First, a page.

As for results in Google Scholar they are more hard to evaluate, because Google Scholar indexes significant parts of the fulltext. It's possible to limit to title search but not abstracts for example. A lot of the material Google Scholar indexes is retrieved from the open web and other material is Journal articles references (and fulltext) from publishers. Google Scholar has not integrated any thesauri for the article references, however. Instead they have 7 subject areas available for limiting in advanced search. As viewed in this screenshot one of the 7 subject areas is Medicine, Pharmacology and Veterinary Medicine. I made a limit to that subject area and timespan 1996-.

2310 hits are definitely more that the others but as you see the second hit is definitely of high relevance but the others have indexed the word ethics in the fulltext where the word ethics is part of a ethics committee and not necessarily relevant.

Screen shot of search on antifreeze proteins toxicity shows 60 hits:

Not all of these hits are relevant and some are hits from books.

Screen shot of search on hormone replacement therapy shows 26.200 hits:

Conclusion: It's not recommendable to use Web of Science, Scopus or Google Scholar when doing exhausitve, specific searches when all possible important records of current science have to be found. This is due to the fact that thesauri and controlled vocabulary are not integrated at all or not properly.

Broadening a subject search in Scopus from searching Keywords to searching Title, abstracts and keywords gives a higher recall but not in all cases relevant records. To broaden a search both Scopus and Google Scholar is recommended but not Web of Science which indexes less material from 1996.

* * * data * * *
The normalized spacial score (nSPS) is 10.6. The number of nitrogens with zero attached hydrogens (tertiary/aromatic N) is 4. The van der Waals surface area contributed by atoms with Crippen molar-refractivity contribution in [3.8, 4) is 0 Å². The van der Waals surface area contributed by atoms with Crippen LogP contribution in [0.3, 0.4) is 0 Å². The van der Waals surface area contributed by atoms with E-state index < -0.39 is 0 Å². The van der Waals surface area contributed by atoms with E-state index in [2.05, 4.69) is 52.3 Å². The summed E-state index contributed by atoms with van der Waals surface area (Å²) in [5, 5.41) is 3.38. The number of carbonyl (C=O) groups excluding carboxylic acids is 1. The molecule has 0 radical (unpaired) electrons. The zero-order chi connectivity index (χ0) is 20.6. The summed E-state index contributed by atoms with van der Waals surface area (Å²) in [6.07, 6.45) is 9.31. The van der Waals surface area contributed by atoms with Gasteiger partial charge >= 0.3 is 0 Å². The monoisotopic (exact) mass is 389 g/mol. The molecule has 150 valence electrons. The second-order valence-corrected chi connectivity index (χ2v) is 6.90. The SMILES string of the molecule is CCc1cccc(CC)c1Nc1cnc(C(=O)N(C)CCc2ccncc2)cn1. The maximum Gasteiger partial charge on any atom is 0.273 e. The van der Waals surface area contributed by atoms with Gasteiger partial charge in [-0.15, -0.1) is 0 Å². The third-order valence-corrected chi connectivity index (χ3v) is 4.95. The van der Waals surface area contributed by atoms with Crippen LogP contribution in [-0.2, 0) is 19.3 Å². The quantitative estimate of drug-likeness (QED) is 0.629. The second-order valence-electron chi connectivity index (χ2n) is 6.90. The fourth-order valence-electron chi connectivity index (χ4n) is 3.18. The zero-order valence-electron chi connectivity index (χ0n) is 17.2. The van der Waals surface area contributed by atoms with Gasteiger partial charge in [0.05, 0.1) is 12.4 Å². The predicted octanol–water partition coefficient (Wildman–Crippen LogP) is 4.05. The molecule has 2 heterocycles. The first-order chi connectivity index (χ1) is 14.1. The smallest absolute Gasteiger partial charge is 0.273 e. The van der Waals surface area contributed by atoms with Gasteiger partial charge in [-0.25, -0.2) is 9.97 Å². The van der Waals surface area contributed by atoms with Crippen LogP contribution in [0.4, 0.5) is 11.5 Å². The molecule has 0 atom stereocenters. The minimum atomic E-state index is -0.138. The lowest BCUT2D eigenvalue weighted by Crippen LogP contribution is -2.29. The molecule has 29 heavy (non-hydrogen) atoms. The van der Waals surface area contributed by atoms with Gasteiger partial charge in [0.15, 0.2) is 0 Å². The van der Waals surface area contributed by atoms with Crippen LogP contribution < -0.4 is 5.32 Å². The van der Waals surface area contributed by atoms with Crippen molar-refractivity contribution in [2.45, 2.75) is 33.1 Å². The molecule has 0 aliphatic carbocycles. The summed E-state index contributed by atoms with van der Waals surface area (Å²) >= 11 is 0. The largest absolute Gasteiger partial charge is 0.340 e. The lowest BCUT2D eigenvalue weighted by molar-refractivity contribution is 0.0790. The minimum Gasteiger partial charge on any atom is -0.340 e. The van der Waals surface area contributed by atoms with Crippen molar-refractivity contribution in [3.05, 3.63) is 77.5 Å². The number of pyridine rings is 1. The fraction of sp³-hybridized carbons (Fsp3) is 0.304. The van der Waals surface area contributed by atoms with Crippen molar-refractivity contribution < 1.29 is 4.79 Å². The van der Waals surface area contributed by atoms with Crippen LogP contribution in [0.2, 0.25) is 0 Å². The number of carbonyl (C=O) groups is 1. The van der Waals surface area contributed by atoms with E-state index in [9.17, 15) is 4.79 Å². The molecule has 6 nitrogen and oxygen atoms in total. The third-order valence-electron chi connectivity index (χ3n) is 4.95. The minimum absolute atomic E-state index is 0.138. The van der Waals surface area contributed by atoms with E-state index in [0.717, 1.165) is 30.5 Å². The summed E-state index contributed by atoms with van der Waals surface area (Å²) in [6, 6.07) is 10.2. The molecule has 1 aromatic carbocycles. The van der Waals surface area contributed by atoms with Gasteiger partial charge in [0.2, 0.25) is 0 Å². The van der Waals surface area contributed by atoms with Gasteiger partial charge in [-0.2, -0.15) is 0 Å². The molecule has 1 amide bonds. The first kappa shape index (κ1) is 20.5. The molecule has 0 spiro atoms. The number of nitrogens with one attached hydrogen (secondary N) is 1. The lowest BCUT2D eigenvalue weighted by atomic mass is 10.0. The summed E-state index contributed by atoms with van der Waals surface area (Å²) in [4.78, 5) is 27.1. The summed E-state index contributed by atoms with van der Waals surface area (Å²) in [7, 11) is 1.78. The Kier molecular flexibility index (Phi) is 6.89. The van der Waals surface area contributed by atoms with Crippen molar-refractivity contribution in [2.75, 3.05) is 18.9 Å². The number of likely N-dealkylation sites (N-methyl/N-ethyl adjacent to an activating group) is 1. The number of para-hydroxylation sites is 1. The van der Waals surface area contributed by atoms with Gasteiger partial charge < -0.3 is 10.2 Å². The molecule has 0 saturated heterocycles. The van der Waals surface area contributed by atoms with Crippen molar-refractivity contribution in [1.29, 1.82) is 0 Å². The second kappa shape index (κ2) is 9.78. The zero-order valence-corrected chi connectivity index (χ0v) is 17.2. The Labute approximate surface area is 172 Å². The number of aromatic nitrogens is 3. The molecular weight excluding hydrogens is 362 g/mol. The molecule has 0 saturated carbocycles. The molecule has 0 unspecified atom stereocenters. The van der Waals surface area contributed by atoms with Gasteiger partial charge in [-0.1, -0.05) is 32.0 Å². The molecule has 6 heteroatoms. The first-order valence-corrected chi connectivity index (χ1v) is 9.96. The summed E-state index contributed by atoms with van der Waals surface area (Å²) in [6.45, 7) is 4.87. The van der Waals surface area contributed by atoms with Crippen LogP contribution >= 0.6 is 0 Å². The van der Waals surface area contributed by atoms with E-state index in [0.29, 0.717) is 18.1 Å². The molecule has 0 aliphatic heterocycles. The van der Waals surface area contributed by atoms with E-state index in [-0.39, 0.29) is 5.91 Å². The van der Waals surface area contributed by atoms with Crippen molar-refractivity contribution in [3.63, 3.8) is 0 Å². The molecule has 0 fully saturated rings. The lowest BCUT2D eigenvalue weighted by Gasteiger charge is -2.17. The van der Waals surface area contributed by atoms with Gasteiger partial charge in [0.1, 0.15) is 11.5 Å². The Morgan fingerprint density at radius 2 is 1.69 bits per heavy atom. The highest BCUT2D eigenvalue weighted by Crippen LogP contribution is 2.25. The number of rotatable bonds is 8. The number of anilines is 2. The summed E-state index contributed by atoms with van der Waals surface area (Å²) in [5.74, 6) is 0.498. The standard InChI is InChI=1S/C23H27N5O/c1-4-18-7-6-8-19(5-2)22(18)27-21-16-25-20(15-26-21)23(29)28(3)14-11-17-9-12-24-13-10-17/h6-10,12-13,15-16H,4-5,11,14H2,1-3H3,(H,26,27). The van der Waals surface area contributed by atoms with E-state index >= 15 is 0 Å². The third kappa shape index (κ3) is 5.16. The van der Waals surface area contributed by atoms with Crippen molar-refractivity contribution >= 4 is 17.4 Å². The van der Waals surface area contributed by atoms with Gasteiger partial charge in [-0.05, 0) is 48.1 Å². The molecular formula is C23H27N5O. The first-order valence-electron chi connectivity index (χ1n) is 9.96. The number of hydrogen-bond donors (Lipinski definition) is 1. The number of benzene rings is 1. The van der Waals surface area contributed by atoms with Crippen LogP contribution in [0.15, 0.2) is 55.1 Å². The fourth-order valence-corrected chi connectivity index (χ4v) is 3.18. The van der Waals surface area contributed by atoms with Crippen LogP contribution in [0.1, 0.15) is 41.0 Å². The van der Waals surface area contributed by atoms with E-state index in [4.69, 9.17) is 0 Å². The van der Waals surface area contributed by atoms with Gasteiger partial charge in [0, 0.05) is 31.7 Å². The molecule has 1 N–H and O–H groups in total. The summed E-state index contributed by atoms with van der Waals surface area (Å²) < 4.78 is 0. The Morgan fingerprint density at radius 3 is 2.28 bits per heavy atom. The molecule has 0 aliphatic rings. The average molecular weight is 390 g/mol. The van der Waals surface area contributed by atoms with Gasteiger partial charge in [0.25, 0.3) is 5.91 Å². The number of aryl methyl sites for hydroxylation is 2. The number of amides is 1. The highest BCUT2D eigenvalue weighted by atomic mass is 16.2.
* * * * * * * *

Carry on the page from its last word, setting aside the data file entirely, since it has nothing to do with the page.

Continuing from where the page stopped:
Web of Science has no integration of thesauri in its database. Instead Eugene Garfield and ISI 1990 invented something called Keywords plus which Garfield explains here:

Essays of an Information Scientist: Journalology, KeyWords Plus, and other Essays, Vol:13, p.295, 1990 Current Contents, #32, p.3-7, August 6, 1990 [PDF]

Here's an explanation of how KeyWords plus works:

”KeyWords Plus supplies additional search terms extracted from the titles of articles cited by authors in their bibliographies and footnotes”.

"Records without references won't have KW+ – but more specifically, articles whose references are not linked to source items. In addition, it may be that those with very few linked references won't generate good candidates for KW+ either".

Here's an example of a record retrieved when searching for Hormone replacement therapy. Look at field KeyWords Plus and you find one hit on Hormone replacement therapy in bold.

To check if this KeyWords Plus phrase is extracted from the references list click on Cited references and search for the phrase. In this screen shot you'll see it exists:

Beside of this KeyWords Plus Web of Science also has author keywords.

Conclusion: I haven't evaluated the KeyWords Plus yet, but as it's uncontrolled terms it's impossible to make exhaustive, refined subject searches in Web of Science.